Ritual in Maya Angelou's 'Caged Bird'

Maya Angelou
Maya Angelou (1928-2014). (Scott Eells/Getty Images)

Born in St. Louis and then reared by her grandmother in the segregated community of Stamps, Arkansas, Maya Angelou overcame great adversities in her "roller-coaster life" to become a successful writer, dancer, singer, and African-American activist. The passages here have been drawn from Chapter 22 of the first volume of her autobiography, I Know Why the Caged Bird Sings (1969).

In these paragraphs, Angelou recalls the first funeral that she attended as a child, that of Mrs. Florida Taylor, a neighbor who had left young Maya a "yellow brooch." The ritual that Angelou describes also marked the girl's first recognition of her own mortality.

A Passage From I Know Why the Caged Bird Sings* (1969)

by Maya Angelou

The mourners on the front benches sat in a blue-serge, black-crepe-dress gloom. A funeral hymn made its way around the church tediously but successfully. It eased into the heart of every gay thought, into the care of each happy memory. Shattering the light and hopeful: "On the other side of Jordan, there is a peace for the weary, there is a peace for me." The inevitable destination of all living things seemed but a short step away. I had never considered before that dying, death, dead, passed away, were words and phrases that might be even faintly connected with me.
But on that onerous day, oppressed beyond relief, my own mortality was borne in upon me on sluggish tides of doom.
No sooner had the mournful song run its course than the minister took to the altar and delivered a sermon that in my state gave little comfort. Its subject was, "Thou art my good and faithful servant with whom I am well pleased." His voice enweaved itself through the somber vapors left by the dirge. In a monotonous tone he warned the listeners that "this day might be your last," and the best insurance against dying a sinner was to "make yourself right with God" so that on the fateful day He would say, "Thou art my good and faithful servant with whom I am well pleased..."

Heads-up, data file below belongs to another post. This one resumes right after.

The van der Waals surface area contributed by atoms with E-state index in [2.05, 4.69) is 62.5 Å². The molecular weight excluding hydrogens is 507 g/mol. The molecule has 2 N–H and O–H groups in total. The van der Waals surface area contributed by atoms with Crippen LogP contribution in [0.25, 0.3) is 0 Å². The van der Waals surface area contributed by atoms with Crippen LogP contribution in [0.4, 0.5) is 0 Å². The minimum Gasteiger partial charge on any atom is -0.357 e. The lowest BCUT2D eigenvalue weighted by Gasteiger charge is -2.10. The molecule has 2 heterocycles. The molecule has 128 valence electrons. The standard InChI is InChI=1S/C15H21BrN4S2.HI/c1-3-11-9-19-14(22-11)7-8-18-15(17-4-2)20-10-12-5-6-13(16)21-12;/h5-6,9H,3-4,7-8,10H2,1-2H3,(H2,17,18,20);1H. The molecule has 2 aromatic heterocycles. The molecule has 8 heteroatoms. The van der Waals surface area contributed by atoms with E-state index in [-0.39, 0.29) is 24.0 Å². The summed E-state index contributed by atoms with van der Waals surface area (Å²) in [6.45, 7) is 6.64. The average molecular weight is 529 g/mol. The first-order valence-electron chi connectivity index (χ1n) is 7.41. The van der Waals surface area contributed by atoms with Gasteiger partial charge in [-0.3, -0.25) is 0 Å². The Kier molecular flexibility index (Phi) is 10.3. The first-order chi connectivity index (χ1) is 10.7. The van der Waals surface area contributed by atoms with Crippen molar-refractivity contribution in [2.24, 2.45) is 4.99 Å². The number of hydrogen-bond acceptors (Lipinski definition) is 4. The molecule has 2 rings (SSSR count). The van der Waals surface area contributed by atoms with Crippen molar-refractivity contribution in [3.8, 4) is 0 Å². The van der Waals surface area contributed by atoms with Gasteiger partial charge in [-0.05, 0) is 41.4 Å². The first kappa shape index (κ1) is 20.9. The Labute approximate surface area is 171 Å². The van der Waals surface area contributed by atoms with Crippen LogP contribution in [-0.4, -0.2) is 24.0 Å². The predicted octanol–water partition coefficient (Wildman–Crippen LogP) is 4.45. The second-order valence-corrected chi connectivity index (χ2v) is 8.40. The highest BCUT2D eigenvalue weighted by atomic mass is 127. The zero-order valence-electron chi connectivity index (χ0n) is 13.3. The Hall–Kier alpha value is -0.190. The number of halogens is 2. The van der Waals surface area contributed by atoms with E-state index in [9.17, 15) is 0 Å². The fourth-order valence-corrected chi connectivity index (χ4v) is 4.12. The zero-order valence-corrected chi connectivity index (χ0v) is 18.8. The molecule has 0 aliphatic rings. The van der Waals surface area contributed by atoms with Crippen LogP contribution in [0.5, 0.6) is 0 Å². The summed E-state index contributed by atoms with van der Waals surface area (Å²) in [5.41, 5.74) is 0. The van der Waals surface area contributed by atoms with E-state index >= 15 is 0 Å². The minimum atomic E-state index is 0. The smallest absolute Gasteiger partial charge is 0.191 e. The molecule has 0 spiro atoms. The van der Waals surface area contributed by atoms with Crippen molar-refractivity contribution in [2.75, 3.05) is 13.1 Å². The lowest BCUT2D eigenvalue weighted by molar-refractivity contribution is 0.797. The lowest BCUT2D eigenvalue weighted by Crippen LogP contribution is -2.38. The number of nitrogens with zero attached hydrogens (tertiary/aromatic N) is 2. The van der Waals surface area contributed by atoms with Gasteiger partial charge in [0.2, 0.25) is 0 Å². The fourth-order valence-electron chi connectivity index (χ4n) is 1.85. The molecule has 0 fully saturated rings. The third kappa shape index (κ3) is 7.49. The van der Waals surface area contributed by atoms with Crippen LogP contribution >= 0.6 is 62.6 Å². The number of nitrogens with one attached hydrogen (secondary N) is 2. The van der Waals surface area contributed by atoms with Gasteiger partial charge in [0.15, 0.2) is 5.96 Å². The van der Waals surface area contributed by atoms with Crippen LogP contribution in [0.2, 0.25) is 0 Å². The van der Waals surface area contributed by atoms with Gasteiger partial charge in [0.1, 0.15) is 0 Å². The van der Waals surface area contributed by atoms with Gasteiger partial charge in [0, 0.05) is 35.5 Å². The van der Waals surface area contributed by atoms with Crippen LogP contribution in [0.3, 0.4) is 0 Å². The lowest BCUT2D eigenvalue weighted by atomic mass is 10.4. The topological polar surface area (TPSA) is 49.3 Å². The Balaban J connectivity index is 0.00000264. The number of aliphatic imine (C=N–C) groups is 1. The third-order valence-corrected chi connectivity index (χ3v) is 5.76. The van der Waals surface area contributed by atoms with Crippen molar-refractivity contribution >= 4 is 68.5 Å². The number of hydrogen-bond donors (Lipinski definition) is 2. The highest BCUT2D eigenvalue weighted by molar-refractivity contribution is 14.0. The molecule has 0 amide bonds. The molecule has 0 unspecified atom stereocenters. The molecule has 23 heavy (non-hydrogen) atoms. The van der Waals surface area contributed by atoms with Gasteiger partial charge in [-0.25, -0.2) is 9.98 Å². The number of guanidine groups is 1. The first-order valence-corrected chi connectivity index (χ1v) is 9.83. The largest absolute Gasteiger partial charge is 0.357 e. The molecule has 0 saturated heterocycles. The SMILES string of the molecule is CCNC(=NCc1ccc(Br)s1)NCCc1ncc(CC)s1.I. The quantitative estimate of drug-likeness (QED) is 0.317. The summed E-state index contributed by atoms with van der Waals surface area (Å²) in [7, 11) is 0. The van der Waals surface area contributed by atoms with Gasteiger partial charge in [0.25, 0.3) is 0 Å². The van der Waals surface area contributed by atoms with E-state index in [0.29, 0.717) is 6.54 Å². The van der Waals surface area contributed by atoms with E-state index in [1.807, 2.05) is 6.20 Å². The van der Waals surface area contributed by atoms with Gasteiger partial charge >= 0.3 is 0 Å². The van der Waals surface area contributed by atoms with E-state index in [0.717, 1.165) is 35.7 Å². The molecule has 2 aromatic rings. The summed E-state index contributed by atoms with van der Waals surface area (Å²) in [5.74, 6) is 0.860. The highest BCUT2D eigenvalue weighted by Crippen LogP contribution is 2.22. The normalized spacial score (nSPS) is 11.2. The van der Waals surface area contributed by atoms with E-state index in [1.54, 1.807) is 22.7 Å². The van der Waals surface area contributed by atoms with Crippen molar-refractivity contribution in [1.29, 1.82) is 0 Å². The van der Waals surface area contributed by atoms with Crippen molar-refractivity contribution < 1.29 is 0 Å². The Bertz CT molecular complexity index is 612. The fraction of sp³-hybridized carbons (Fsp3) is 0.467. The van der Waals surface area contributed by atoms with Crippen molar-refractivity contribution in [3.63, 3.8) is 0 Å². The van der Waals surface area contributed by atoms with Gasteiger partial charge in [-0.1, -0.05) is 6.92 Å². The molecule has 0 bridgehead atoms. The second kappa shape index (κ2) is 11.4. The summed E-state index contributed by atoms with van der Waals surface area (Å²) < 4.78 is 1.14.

Mr. Taylor and the high church officials were the first to file around the bier to wave farewell to the departed and get a glimpse of what lay in store for all men. Then on heavy feet, made more ponderous by the guilt of the living viewing the dead, the adult church marched up to the coffin and back to their seats. Their faces, which showed apprehension before reaching the coffin, revealed, on the way down the opposite aisle, a final confrontation of their fears. Watching them was a little like peeping through a window when the shade is not drawn flush. Although I didn't try, it was impossible not to record their roles in the drama.
And then a black-dressed usher stuck her hand out woodenly toward the children's rows. There was the shifty rustling of unreadiness but finally a boy of fourteen led us off and I dared not hang back, as much as I hated the idea of seeing Mrs. Taylor. Up the aisle, the moans and screams merged with the sickening smell of woolen black clothes worn in summer weather and green leaves wilting over yellow flowers. I couldn't distinguish whether I was smelling the clutching sound of misery or hearing the cloying odor of death.
It would have been easier to see her through the gauze, but instead I looked down on the stark face that seemed suddenly so empty and evil. It knew secrets that I never wanted to share.

*'I Know Why the Caged Bird Sings,' the first volume of Maya Angelou's autobiography, was published by Random House in 1970. It is also available in a Random House paperback edition (2009).